Tuesday, February 5, 2019
01 Works, RELIGIOUS ART - Today, February 4rd, is Saint Joseph of Leonessa's Day, With Footnotes - 34
Giovanni Battista Tiepolo (1696–1770)
Saint Fidelis of Sigmarigen and Saint Joseph of Leonessa, between 1752 and 1758
Galleria nazionale di Parma
Giovanni Battista Tiepolo, 1696 - 1770. Born into a wealthy and noble family in Venice, Giambattista Tiepolo was recognized by contemporaries throughout Europe as the greatest painter of large-scale decorative frescoes in the 1700s. He was admired for having brought fresco painting to new heights of technical virtuosity, illumination, and dramatic effect. Tiepolo possessed an imagination characterized by one of his contemporaries as "all spirit and fire."
A gifted storyteller, Tiepolo painted walls and ceilings with large, expansive scenes of intoxicating enchantment. In breath-taking visions of mythology and religion, the gods and saints inhabit light-filled skies. His ability to assimilate his predecessor and compatriot Paolo Veronese's use of color was so profound that his contemporaries named him Veronese redivio (a new Veronese).
Tiepolo's commissions came from the old established families of Italy, religious orders, and the royal houses of Spain, Germany, Sweden, and Russia. His frescoes adorn palaces, churches, and villas, and his artistic legacy consists of some eight hundred paintings, 2,400 drawings, two sets of etchings, and acres of fresco. When Tiepolo died at the age of seventy-four, a Venetian diarist noted the "bitter loss" of "the most famous Venetian painter, truly the most renowned...well known in Europe and the most highly praised in his native land." More on Giovanni Battista Tiepolo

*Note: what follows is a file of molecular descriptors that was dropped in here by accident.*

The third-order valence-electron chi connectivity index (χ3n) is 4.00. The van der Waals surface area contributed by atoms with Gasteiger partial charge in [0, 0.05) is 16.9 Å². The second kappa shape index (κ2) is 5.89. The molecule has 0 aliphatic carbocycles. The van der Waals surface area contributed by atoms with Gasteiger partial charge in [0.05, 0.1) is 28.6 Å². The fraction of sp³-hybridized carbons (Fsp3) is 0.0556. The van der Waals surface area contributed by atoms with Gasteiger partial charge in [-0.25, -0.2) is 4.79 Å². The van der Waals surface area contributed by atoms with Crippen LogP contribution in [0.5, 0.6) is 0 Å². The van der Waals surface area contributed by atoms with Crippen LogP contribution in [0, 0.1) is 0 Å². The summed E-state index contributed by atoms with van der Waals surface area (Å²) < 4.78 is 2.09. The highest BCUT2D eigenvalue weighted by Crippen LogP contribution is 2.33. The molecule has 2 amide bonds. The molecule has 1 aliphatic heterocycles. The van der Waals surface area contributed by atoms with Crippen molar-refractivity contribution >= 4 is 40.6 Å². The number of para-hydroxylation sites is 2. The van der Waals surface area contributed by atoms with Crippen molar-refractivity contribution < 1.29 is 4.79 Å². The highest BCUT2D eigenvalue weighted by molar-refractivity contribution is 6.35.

It is said that from a young age he showed a remarkably religious bent of mind; he used to erect little altars and spend much time in prayer before them, and often he would gather his companions and induce them to pray with him. In his sixteenth year he joined the Capuchin reform of the Franciscan Order. He made his novitiate at the friary of the Carcerelle near Assisi.
In 1587 he was sent to Constantinople to minister to the Christians held captive there. He and his companions lodged in the Galata district in a derelict house of Benedictine monks. The poverty in which the friars lived attracted the attention of the Turks, who went in numbers to see the new missionaries. He was very solicitous in ministering to the captive Christians in the galleys of the Ottoman Empire's navy. Every day he went into the city to preach, and he was at length thrown into prison and only released at the intervention of the Venetian agent.
Urged on by zeal he at last sought to enter the palace to preach before Sultan Murad III, but he was seized and condemned to death. For three days he hung on the gallows, held up by two hooks driven through his right hand and foot; his legends state that he was then miraculously released by an angel.
Returning to Italy, he took with him a Greek archbishop who had apostatized, and who was reconciled to the Church on their arrival in Rome. Joseph now took up the work of home missions in his native province. In the Jubilee year of 1600 he gave the Lenten sermons at Otricoli, a town through which crowds of pilgrims passed on their way to Rome. Joseph supplied them with food; he also washed their clothes and cut their hair.
He died at Amatrice in 1612. More on Saint Joseph of Leonessa
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